I Tweet. Therefore, I Am.

Volume 38 Number 1

By

About the Author

Daniel Schwartz is a partner at Pullman & Comley LLC in Hartford, CT, and the publisher of the employment Law blog—one of the most widely read and respected blogs of its kind. The blog has been named a “Top 25” employment law blog by Lexis/Nexis and an ABA Journal blawg 100 winner for two years straight. He’s been named a “Legal rebel” and is listed in Chambers USA in the labor & employment law field. He is a frequent presenter on social media and employment law topics and is a frequent guest on WnPr’s “Where We Live.” He tweets under the name @danielschwartz.

One Sunday evening some months back, I turned on the television. The President would be making an announcement shortly, said the talking head.

Thoughts started to run through my head: "What the heck is going on? Are we being attacked? And if so, is it by aliens?" Hey, it was a long day. Without thinking, I turned to my go-to source for news and information. No, not CNN. And not Fox News either.

I turned to Twitter. And within about 20 seconds, I discovered that Osama Bin Laden was dead. Just like that. One of the people I follow had shared that information.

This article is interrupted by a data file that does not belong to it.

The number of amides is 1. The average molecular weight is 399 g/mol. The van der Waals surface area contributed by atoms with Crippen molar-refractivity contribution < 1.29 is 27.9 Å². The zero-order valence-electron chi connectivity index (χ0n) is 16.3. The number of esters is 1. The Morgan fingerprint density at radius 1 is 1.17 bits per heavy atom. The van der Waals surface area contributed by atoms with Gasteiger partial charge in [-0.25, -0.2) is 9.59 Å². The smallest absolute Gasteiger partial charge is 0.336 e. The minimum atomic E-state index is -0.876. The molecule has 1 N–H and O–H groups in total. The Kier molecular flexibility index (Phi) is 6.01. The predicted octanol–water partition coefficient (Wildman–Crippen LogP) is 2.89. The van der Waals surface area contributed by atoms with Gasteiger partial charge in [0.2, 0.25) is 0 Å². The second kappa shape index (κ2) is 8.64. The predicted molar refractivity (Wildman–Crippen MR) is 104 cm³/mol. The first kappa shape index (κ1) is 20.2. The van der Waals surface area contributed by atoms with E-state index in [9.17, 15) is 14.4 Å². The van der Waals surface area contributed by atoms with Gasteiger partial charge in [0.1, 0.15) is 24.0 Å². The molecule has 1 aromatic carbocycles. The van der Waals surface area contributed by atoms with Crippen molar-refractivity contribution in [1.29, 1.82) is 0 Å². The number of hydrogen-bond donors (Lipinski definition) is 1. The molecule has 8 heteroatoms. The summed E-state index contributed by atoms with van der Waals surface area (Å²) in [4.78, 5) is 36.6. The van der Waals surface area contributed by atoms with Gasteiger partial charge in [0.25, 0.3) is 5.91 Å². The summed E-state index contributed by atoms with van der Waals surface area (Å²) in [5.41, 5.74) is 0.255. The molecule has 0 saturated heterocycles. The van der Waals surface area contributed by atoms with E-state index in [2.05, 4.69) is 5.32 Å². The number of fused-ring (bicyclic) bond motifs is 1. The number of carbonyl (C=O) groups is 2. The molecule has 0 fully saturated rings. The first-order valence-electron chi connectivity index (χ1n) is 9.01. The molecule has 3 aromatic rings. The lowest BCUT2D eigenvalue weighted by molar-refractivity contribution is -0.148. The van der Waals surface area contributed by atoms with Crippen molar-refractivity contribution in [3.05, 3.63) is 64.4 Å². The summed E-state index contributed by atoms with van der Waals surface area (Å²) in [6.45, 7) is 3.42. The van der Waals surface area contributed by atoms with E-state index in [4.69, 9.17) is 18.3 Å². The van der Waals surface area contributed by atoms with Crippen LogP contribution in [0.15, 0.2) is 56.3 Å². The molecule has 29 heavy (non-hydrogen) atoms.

That scenario has—time and again—repeated itself when it comes to legal news: a new U.S. Supreme Court case or a new Department of Labor rule.

News breaks on Twitter. And that alone makes it an indispensable part of my practice.

But beyond that, Twitter has become one of my essential ways of communicating in both personal and professional circles.

I had trouble making a hotel reservation for a Sheraton hotel and tweeted about it. Within five minutes, I got a response from Sheraton’s Twitter account asking how they could help. Within 15 minutes, I had spoken to a live representative. Problem solved.

Flash forward to summer 2011. My brother had just captured some video of some dramatic footage of flooding in Vermont from Hurricane Irene. I posted it on YouTube and tweeted about it to Jim Cantore of the Weather Channel. Within a day, the video had gone viral (50,000 views in the first 24 hours alone) and my brother was interviewed in ABC’s World News Tonight.